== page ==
staining of either E-cadherin (e.g., tumour with patchy
staining, score 2) or P-cadherin (e.g., tumour with score
2 or tumour with partially suprabasal expression, score
1/4 or 2/4), areas staining most weakly for the cadherin
were examined for expression of each integrin. Integrin
staining was evaluated using the same scoring system as
that described for the cadherins.
1998 John Wiley & Sons, Ltd.
In those regions with reduced E- or P-cadherin staining (score 0, 1 or regions of fragmented staining in
tumours with a score of 2), expression of the �integrins
(total,  or ) was down-regulated, i.e. either lost
(score 0) or greatly reduced (score 1; classified as focal
loss in our previous study18). This was highly significant
for E-cadherin (P<0�1, Table III), but not for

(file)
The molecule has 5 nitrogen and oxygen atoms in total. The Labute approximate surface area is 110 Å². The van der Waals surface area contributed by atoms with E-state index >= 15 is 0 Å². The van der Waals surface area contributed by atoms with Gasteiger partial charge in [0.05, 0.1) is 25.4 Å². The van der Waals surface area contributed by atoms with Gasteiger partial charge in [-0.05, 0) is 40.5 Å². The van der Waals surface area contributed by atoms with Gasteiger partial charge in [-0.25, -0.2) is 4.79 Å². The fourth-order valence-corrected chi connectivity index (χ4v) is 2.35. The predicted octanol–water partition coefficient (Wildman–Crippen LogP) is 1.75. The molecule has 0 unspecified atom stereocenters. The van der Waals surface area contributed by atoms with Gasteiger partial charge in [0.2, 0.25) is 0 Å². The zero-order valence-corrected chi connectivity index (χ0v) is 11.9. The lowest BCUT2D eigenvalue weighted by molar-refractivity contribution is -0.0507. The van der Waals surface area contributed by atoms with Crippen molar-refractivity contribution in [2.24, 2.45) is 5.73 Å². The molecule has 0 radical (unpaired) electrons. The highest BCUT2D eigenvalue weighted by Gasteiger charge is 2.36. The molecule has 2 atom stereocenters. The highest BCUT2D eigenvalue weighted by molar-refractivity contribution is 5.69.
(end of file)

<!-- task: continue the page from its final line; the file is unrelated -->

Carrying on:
P-cadherin. �integrin expression was normal or suprabasal in most of the tumours which had an E-cadherin
score of 3 (P<0�1; see Figs 2a and 2b). In one case
(MD3), showing low levels of E-cadherin and the �and
�integrin subunits, there was variable expression of �
with areas of suprabasal, cytoplasmic accumulation.
In the regions of tumours with reduced E-cadherin
staining, there was sometimes loss of �integrin expression (Table IV; see also Figs 2c and 2d) which, however,
was not statistically significant. Within the same region,
loss of �at the basement membrane was found associated with suprabasal expression of �in three cases
(MD3, MD5, MD9). Even though �only heterodimerizes with � �and �were not always co-expressed and
suprabasal staining for �was frequently seen in the